> I wanted to create a function which forced a user to enter no more than a
    > specified number of characters. The code for this is below. The idea was
    > simple, if a user is only meant to enter 10 characters it would throw away
    > any remaining characters. This works fine upto10 characters for example:
    >
    > C:\> getstring
    > Command : 123456789
    > Command [123456789] :
    >
    >
    > However when you enter more than 10 characters it does this:
    >
    > C:\> getstring
    > Command [1234567890] : 12345678901
    > Command [1234567890] : Command [1234567890] :
    >
    >
    > Why does it display the command line twice,


    Once for each fgets call, because you forgot something rather important.

    The fgets function retrieves up to n - 1 characters from the stream you tell
    it to read, where n is the number you tell it. (n - 1 so that it knows it
    can safely stick a '\0' on the end.) As soon as it copies '\n' into the
    buffer, it nails on a terminator and returns - BUT if it copies n - 1
    characters from the stream and still hasn't read a '\n' yet, it stops,
    terminates the string, and returns.

    So you need to detect the newline. If it's present, all is well, and you can
    proceed as planned. But if it is *not* present (as will be the case if the
    user enters 12345678901), then you must decide whether to process the
    string at all. I would guess you want to say something like "command too
    long - retry". Having done that, you need to keep calling fgets in a loop,
    until eventually you find a '\n' in the string. Then and only then, you can
    print your prompt and wait for the next command.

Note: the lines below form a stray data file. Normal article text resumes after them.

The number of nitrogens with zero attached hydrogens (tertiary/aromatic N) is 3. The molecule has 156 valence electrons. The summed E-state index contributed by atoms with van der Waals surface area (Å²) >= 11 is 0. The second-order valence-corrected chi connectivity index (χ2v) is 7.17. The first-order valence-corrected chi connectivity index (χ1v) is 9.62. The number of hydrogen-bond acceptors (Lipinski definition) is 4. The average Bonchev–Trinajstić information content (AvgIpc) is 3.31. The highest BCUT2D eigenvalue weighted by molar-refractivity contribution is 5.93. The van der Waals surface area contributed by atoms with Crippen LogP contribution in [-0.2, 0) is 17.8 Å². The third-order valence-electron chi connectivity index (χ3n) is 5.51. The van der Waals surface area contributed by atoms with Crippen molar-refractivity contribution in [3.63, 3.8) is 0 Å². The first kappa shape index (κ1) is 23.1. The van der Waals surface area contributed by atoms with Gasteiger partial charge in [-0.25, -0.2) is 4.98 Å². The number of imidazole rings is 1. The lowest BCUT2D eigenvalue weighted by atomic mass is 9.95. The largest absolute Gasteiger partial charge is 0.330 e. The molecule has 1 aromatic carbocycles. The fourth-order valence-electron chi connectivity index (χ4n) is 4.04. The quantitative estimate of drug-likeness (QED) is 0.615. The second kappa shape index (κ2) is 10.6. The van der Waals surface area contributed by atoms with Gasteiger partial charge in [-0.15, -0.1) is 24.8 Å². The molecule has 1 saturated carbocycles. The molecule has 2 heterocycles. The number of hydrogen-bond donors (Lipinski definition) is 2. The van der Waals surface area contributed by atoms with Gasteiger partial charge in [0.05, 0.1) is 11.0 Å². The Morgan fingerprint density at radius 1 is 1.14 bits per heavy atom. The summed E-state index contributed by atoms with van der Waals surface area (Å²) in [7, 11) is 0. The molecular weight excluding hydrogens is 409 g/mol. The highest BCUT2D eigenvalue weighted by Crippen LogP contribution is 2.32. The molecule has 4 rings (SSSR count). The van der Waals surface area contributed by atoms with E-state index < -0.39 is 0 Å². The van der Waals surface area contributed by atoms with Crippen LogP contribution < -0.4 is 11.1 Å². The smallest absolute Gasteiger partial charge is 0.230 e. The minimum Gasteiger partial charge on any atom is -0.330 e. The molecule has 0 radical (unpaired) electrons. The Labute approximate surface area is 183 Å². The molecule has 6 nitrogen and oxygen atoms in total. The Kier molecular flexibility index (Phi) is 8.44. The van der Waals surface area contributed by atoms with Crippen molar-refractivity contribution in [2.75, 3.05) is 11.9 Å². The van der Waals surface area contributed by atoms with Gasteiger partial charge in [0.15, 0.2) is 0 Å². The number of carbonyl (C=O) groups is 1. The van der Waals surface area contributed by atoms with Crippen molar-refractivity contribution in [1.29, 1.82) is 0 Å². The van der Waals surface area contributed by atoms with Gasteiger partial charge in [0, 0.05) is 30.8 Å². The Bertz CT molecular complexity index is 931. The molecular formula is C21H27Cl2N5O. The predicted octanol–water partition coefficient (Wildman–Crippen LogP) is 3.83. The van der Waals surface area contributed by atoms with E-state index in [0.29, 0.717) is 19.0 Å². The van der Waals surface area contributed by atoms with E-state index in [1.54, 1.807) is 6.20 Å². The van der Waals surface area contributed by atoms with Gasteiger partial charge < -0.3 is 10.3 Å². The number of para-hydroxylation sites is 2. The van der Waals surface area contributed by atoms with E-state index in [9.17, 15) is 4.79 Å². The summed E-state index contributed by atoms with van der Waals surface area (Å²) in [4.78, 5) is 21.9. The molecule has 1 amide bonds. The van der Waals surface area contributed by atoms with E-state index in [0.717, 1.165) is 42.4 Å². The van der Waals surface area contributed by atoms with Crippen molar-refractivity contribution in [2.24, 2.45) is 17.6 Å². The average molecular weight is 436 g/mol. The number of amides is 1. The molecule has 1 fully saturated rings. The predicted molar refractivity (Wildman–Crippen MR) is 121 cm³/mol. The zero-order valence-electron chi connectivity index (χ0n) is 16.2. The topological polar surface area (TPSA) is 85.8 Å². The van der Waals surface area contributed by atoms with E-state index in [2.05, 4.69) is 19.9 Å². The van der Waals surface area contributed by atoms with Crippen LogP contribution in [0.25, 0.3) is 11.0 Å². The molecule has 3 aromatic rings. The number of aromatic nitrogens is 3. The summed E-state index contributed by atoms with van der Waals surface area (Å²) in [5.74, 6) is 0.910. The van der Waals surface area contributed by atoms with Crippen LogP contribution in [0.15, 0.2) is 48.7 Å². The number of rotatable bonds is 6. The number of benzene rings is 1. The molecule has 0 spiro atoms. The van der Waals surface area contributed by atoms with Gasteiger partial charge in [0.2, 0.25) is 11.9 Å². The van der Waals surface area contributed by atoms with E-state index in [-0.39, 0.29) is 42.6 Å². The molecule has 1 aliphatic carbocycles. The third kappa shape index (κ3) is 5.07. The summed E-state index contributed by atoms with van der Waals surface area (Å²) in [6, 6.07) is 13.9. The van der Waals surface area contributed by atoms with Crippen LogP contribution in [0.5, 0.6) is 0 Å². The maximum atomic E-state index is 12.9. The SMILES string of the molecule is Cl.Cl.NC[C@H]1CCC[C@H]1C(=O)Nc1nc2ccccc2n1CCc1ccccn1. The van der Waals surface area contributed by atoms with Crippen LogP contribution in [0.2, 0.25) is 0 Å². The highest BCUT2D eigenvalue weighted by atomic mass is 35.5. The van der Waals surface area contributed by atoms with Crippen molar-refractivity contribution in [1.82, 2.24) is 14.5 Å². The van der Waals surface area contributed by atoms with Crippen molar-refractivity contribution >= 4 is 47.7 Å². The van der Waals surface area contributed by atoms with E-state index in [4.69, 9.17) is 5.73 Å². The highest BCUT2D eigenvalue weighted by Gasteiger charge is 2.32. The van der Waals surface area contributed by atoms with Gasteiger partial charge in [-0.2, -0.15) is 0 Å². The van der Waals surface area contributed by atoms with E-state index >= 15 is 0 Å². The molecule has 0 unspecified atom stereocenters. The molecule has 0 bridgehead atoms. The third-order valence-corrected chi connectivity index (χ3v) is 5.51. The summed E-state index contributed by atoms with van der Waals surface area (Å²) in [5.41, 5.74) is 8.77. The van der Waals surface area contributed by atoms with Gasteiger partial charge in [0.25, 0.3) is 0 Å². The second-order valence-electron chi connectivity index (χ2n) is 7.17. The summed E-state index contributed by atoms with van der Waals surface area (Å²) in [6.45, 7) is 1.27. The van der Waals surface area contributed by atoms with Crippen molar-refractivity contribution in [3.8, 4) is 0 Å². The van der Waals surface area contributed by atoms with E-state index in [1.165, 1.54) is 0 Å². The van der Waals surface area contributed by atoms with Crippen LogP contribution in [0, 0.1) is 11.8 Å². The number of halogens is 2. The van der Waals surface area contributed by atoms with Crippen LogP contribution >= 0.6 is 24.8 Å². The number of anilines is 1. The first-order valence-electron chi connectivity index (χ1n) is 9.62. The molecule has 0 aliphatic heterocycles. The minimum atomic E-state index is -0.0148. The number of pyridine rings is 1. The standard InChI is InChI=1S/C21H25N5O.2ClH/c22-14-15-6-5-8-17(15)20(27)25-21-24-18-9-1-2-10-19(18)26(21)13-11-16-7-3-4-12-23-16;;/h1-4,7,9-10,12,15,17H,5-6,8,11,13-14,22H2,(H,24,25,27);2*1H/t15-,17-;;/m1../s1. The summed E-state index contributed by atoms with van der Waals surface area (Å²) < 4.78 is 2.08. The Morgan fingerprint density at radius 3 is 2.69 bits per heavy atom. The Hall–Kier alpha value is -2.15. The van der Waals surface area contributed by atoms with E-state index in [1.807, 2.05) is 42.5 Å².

> I've read about the fflush
    > command but this does not help, does anyone have any ideas.


    fflush handles output, not input, so it's of no help here.

    <snip>

    --
    Richard Heathfield
    "Usenet is a strange place" - dmr 29/7/1999
    http://www.cpax.org.uk
    email: rjh at above domain (but drop the www, obviously)
    Richard Heathfield, Jul 31, 2006
    #2
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  3. Paul Hobbs

    pete Guest

    Paul Hobbs wrote:
    >
    > Hi,
    >
    > I wanted to create a function which forced
    > a user to enter no more than a specified number of characters.
    > The code for this is below. The idea was simple,
    > if a user is only meant to enter 10 characters it would throw away
    > any remaining characters.


    /* BEGIN pops_device.c */
    /*
    ** If rc equals 0, then an empty line was entered
    ** and the array contains garbage values.
    ** If rc equals EOF, then the end of file was reached.
    ** If rc equals 1, then there is a string in array.
    ** Up to LENGTH number of characters are read
    ** from a line of a text file or stream.
    ** If the line is longer than LENGTH,
    ** then the extra characters are discarded.
    */
    #include <stdio.h>

    #define LENGTH 10
    #define str(x) # x
    #define xstr(x) str(x)

    int main(void)
    {
    int rc;
    char array[LENGTH + 1];

    puts("The LENGTH macro is " xstr(LENGTH));
    fputs("Enter a string with spaces:", stdout);
    fflush(stdout);
    rc = fscanf(stdin, "%" xstr(LENGTH) "[^\n]%*[^\n]", array);
    if (!feof(stdin)) {
    getchar();
    }
    while (rc == 1) {
    printf("Your string is:%s\n\n"
    "Hit the Enter key to end,\nor enter "
    "another string to continue:", array);
    fflush(stdout);
    rc = fscanf(stdin, "%" xstr(LENGTH) "[^\n]%*[^\n]", array);
    if (!feof(stdin)) {
    getchar();
    }
    if (rc == 0) {
    *array = '\0';
    }
    }
    return 0;
    }

    /* END pops_device.c */


    --
    pete
    pete, Aug 1, 2006
    #3